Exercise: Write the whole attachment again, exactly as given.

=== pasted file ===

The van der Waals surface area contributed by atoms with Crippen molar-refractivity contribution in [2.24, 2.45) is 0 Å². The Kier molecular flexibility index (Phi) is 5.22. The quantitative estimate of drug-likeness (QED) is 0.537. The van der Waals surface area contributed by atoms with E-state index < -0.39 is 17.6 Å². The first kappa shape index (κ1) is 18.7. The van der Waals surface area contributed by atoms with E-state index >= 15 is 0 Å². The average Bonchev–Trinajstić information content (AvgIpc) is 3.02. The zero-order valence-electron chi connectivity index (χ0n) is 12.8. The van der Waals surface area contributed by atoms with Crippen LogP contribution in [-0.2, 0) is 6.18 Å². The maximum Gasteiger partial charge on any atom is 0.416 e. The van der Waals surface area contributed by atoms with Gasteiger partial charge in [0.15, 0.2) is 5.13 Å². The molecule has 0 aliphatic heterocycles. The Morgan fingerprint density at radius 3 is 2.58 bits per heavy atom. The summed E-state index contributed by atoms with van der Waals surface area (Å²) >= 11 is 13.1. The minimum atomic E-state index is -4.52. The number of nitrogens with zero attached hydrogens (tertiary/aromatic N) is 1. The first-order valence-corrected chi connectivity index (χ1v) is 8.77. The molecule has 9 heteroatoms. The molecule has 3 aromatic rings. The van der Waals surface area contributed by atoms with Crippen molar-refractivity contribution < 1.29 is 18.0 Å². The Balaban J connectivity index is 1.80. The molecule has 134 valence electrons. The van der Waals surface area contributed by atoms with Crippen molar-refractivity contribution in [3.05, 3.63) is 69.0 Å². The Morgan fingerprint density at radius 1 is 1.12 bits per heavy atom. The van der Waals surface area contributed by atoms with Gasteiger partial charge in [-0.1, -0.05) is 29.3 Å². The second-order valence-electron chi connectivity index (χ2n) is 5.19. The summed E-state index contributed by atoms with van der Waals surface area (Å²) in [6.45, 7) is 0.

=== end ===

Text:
The van der Waals surface area contributed by atoms with Crippen molar-refractivity contribution in [2.24, 2.45) is 0 Å². The Kier molecular flexibility index (Phi) is 5.22. The quantitative estimate of drug-likeness (QED) is 0.537. The van der Waals surface area contributed by atoms with E-state index < -0.39 is 17.6 Å². The first kappa shape index (κ1) is 18.7. The van der Waals surface area contributed by atoms with E-state index >= 15 is 0 Å². The average Bonchev–Trinajstić information content (AvgIpc) is 3.02. The zero-order valence-electron chi connectivity index (χ0n) is 12.8. The van der Waals surface area contributed by atoms with Crippen LogP contribution in [-0.2, 0) is 6.18 Å². The maximum Gasteiger partial charge on any atom is 0.416 e. The van der Waals surface area contributed by atoms with Gasteiger partial charge in [0.15, 0.2) is 5.13 Å². The molecule has 0 aliphatic heterocycles. The Morgan fingerprint density at radius 3 is 2.58 bits per heavy atom. The summed E-state index contributed by atoms with van der Waals surface area (Å²) >= 11 is 13.1. The minimum atomic E-state index is -4.52. The number of nitrogens with zero attached hydrogens (tertiary/aromatic N) is 1. The first-order valence-corrected chi connectivity index (χ1v) is 8.77. The molecule has 9 heteroatoms. The molecule has 3 aromatic rings. The van der Waals surface area contributed by atoms with Crippen molar-refractivity contribution < 1.29 is 18.0 Å². The Balaban J connectivity index is 1.80. The molecule has 134 valence electrons. The van der Waals surface area contributed by atoms with Crippen molar-refractivity contribution in [3.05, 3.63) is 69.0 Å². The Morgan fingerprint density at radius 1 is 1.12 bits per heavy atom. The van der Waals surface area contributed by atoms with Gasteiger partial charge in [-0.1, -0.05) is 29.3 Å². The second-order valence-electron chi connectivity index (χ2n) is 5.19. The summed E-state index contributed by atoms with van der Waals surface area (Å²) in [6.45, 7) is 0.